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Messages - hopfenundmalz

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3661
All Things Food / Re: Roasted Bone Marrow
« on: March 02, 2014, 10:53:24 AM »
The marrow in an Oso Buco is yummy. That picture makes me hungry.

3662
Equipment and Software / Re: PBW 101
« on: March 02, 2014, 10:51:41 AM »
Anyone ever run PBW through an automatic coffee maker?
It sure worked great on the carafe and my nasty old thermos.

Brilliant! I've used it to break up burnt-on crud on pots and pans, but never thought about running it through the Keurig. I'm thinking PBW > vinegar (to neutralize & help dissolve scale) > 2x hot water rinse should do the trick
The scale in mine is most likely calcium carbonate from our mineral laden water. An acid like vinegar will take care of it. If you don't use vinegar or other acids, coffee makers last a year around here.

PBW works great on organic deposits, so it will take care of the brown build up in a carafe.

3663
Ingredients / Re: Pellet Hops - Vacuum Sealed bag or jar?
« on: March 02, 2014, 07:34:23 AM »
After Jeff's comment about Mylar bags being the best, curiosity got the best out of me. I don't believe light to be an issue since it's pretty well dark all of the time in the freezer, but I looked these things up. Well, Mylar bags are fairly cheaper than food savor bags. On amazon, you can get 50 quart sized Mylar bags for $16. I buy boxes of 20 quart sized food savor bags at Walmart for $10 or $12.
My opinion is that in the freezer, it is a moot point on the light.

3664
Ingredients / Re: Pellet Hops - Vacuum Sealed bag or jar?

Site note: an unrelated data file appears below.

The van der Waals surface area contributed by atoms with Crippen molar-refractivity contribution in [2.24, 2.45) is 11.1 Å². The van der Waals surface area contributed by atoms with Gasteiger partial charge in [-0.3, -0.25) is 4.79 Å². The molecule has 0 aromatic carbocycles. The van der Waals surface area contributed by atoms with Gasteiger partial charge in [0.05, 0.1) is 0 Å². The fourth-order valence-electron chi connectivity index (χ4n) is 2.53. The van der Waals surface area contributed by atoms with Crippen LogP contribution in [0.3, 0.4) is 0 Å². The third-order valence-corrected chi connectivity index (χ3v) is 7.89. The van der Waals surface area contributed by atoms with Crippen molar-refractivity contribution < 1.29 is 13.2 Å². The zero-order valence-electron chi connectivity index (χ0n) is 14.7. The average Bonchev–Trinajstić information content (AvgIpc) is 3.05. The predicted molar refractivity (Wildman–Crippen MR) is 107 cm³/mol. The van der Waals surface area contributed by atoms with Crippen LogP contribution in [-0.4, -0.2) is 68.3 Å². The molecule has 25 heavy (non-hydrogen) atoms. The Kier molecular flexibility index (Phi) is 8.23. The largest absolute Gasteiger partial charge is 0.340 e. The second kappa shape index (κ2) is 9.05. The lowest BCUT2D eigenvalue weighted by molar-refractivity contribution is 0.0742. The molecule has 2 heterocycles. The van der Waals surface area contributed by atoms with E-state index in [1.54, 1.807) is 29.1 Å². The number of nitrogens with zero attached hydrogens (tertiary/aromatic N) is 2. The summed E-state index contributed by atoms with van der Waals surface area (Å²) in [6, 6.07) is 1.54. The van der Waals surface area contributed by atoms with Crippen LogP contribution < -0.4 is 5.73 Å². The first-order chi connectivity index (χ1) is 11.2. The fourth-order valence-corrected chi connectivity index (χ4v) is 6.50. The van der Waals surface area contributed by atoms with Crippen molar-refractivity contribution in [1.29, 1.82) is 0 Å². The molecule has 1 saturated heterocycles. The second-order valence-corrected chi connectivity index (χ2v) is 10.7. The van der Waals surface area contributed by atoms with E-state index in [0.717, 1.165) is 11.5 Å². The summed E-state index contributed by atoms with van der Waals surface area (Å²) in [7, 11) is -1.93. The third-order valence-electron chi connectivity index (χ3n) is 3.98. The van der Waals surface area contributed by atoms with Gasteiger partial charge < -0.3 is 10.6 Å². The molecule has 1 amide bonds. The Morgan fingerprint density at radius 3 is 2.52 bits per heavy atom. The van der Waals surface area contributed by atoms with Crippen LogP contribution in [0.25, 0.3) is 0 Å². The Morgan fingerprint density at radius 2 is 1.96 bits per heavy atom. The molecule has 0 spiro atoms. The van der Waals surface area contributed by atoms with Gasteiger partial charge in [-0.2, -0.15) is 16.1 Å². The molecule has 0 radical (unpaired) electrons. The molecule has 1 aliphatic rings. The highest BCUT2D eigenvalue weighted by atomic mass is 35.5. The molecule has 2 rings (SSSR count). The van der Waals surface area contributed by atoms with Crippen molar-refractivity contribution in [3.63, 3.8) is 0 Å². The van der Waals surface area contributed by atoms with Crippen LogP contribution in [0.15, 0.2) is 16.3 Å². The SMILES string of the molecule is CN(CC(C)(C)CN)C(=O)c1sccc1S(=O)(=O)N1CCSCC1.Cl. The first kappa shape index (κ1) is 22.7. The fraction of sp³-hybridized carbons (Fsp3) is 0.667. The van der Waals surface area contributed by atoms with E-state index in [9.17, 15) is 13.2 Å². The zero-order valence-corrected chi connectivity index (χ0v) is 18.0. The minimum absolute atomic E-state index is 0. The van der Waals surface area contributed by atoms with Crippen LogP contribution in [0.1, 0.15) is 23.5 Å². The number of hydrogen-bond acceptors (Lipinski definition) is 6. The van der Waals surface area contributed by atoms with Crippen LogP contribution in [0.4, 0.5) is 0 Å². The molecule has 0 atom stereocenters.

« on: March 02, 2014, 06:46:14 AM »
At the 2010 NHC in Minneapolis the Gorst Valley Hops guys said the food saver bags are O2 barrier bags, ziplock are not. Mylar was better as no light could get through. How the food saver bag material compares to glass, I don't know.

3665
Equipment and Software / Re: PBW 101
« on: March 02, 2014, 06:33:02 AM »
Anyone ever run PBW through an automatic coffee maker?
It sure worked great on the carafe and my nasty old thermos.
I have not used it on the coffee maker, but PBW made an old SS thermos very shiny on the inside.

Our coffee maker needs to have vinegar run through it to dissolve scale. The carafe, I would just use PBW and hot tap water.

3666
The Pub / Re: Rain finally
« on: March 01, 2014, 09:11:22 AM »
Glad you are getting the water you need out there.

If it warms up here and we get rain, I fear flooding will be our issue. The snow banks at the end of the drive are about 6 ft high. Snowing again right now.

3667
General Homebrew Discussion / Re: Duplicating the best DIPA's at home
« on: March 01, 2014, 09:02:27 AM »
Most pro brewers use whirlpool additions for a good portion of their late hops. This really amps up the flavor and aroma contributions of the hops, and the bitterness seems to be a lot smoother (similar to First Wort Hopping to my palate).

As a homebrewer, if you don't have a whirlpool you can still approximate this by using a hop stand (adding your flameout hops, then letting them steep hot for 30-90 minutes). IME, that's the only way to come close to (or even exceed) that saturated hop flavor you find in commercial IPA's.

That, and use a whole lot of hops. I'm using just over a pound of hops in a 3-gallon batch of IPA right now, and I might push that even further the next time I brew my "house" IPA recipe.

I didn't know about doing a hop stand.  However, doesn't that negate some of the desired effects of late hop additions, them being the aroma hops that are usually added during the last 1-5 minutes of the boil?  Wouldn't leaving those "aroma" hops in the almost boiling wort for 45 minutes essentially "boil away" the aroma oils?  Or, are those aroma contributions dwarfed by the massive dry hopping you are doing anyway?